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The ‘Men Written by Women’ Phenomenon Betrays a Deeper Feminist Unhappiness With Love

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Aug 19, 2022

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Image Credit: Disney Hotstar

There’s something that Oscar Isaac, Timothee Chalamet, Dev Patel, Keanu Reeves — and as of Thursday night, Vicky Kaushal and Siddharth Malhotra — have in common: besides being actors, they’re all real people touted as “men written by women” on the internet. The individuals in question share some vaguely similar characteristics — they listen when spoken to, they’re polite, they’re handsome, and they seem like good people. After all, there isn’t much to know about them, being as they are celebrities with fiercely guarded inner worlds.

The information we do have — mannerisms, gestures, and vocal registers — we consume heartily and well. By all accounts, they really do possess the archetypal qualities of fictional, swoon-worthy men written by women authors. They’re the Darcys among us who can make us fall irrevocably, hopelessly in love in the blink of an eye. And yet, the trend of labeling real-life people — about whom we really know next to nothing — betrays a deeper angst.

There’s a discontent in the world of dating, relationships, and heterosexual romance; it is an acute and perceptible lack of humaneness.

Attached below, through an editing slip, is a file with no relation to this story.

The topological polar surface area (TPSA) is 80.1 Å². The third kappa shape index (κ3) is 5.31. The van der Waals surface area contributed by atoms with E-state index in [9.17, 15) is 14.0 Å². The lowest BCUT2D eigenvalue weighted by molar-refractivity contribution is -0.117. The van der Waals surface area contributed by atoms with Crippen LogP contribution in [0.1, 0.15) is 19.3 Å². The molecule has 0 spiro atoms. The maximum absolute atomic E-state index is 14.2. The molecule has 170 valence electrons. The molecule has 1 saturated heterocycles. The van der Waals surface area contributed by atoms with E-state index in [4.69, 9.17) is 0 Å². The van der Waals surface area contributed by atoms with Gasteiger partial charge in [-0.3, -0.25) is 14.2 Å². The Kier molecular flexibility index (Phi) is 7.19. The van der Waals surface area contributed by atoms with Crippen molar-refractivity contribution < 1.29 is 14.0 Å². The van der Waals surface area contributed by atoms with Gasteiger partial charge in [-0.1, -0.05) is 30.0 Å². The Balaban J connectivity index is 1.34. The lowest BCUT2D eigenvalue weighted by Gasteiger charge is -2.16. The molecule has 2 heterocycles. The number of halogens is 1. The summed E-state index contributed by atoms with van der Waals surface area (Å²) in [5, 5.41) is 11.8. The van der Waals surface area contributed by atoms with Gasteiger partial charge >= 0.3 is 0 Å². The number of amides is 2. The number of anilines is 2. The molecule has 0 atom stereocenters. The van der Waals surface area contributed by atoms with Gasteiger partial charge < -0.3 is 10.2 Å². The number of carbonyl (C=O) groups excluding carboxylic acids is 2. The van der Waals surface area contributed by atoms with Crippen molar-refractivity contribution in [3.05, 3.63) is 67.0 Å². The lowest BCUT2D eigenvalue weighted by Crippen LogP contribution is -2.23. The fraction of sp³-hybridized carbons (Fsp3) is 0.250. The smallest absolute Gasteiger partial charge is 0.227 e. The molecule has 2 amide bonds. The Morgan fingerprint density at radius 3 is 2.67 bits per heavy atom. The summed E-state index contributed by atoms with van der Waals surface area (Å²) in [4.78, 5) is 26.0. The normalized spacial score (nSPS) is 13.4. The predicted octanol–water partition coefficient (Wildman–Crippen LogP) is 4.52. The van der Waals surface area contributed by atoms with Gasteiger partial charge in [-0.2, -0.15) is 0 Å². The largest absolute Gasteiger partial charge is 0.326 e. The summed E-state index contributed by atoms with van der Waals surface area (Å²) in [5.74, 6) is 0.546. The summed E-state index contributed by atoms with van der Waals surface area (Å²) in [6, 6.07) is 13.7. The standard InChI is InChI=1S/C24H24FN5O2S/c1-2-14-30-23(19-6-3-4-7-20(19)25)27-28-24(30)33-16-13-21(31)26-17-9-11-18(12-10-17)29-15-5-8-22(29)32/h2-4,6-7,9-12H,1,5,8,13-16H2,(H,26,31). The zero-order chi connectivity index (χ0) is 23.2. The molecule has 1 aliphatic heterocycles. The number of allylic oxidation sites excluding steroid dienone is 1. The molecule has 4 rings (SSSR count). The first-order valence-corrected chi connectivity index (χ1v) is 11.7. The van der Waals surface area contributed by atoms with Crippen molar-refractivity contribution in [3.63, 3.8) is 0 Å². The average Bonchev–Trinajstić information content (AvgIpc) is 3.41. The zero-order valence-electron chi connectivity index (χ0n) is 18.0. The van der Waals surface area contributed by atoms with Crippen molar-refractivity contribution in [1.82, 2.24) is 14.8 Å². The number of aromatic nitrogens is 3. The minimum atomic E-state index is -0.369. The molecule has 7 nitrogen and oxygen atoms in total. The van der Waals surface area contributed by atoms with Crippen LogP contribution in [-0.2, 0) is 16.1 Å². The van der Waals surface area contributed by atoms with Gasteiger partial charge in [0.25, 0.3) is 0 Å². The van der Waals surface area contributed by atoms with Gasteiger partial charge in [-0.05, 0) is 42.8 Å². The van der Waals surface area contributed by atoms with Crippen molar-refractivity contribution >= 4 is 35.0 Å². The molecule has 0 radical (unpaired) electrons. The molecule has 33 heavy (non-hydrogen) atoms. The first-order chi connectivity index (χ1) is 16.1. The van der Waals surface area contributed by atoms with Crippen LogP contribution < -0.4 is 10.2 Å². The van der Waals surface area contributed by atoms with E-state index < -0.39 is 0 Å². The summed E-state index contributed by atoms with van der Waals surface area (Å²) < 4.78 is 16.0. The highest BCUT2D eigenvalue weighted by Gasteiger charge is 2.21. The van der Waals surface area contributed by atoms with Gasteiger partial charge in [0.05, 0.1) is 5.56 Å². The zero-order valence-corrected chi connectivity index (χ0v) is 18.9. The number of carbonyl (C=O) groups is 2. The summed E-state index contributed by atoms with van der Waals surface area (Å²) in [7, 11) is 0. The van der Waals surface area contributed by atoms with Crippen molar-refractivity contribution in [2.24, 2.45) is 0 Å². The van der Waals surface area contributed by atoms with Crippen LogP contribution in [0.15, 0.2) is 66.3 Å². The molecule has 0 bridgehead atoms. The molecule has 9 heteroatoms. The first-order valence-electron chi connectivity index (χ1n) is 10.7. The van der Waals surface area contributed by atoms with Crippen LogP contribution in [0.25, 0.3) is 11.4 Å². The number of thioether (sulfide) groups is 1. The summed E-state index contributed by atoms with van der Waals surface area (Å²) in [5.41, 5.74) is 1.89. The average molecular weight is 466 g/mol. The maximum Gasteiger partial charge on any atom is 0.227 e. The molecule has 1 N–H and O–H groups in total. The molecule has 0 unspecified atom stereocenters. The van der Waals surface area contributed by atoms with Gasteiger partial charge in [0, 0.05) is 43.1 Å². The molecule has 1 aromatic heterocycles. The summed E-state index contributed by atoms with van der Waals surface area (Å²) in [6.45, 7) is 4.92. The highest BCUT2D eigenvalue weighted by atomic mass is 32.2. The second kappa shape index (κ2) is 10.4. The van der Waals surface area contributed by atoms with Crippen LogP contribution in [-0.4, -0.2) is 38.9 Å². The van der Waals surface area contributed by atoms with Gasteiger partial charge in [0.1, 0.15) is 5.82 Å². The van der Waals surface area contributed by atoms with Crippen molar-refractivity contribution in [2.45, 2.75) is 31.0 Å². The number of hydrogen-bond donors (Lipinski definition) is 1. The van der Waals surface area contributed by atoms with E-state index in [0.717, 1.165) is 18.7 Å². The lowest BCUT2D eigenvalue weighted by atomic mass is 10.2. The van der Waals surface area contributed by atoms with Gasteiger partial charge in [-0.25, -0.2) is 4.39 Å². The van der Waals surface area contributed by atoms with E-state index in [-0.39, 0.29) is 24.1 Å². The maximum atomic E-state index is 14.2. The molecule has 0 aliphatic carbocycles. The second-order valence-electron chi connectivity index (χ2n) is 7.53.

This is not to say that men lack humanity. But the quality anchoring most men who are written by women — in real life and in fiction — is a warm sensibility more than any particular set of factors. These are men who are easy to love because they seem to have depth; they listen, and you could imagine them being curious about women in a way that makes them feel seen for who they are. They seem like they are unthreatened by intelligence, vivacity, and success in women; in fact, they appear as though they would actively encourage it even. This is a figment of dreams, which is what made the “men written by women” trope one that was worth having a name for. The pioneer of women making sensitive, thoughtful, and worthy partners out of men was a woman who lived more than 200 years ago. And yet, the Austenian quality continues to be pedestalized today, showing how little we’ve really come in terms of changing expectations around love.


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“Men theorize about love, but women are more often love’s practitioners. Most men feel that they receive love and therefore know what it feels like to be loved; women often feel we are in a constant state of yearning, wanting love but not receiving it,” wrote bell hooks, in her pioneering work All About Love. The idea cuts to the tragic heart of what seems like a silly trend: that there is simply an acute and encompassing dearth of men who know how to love as much as they know how to be loved.

The trope is also the inverse of an older cultural observation: the ridiculous ways in which men write women. If this is laden by a fundamental inability to know who women are beyond the sum of their parts, men written by women is characterized by the fundamental yearning for men to rectify this, and see beyond. This would mean asking serious questions about masculinity itself, and its role in perpetuating disappointment in heterosexual love for women.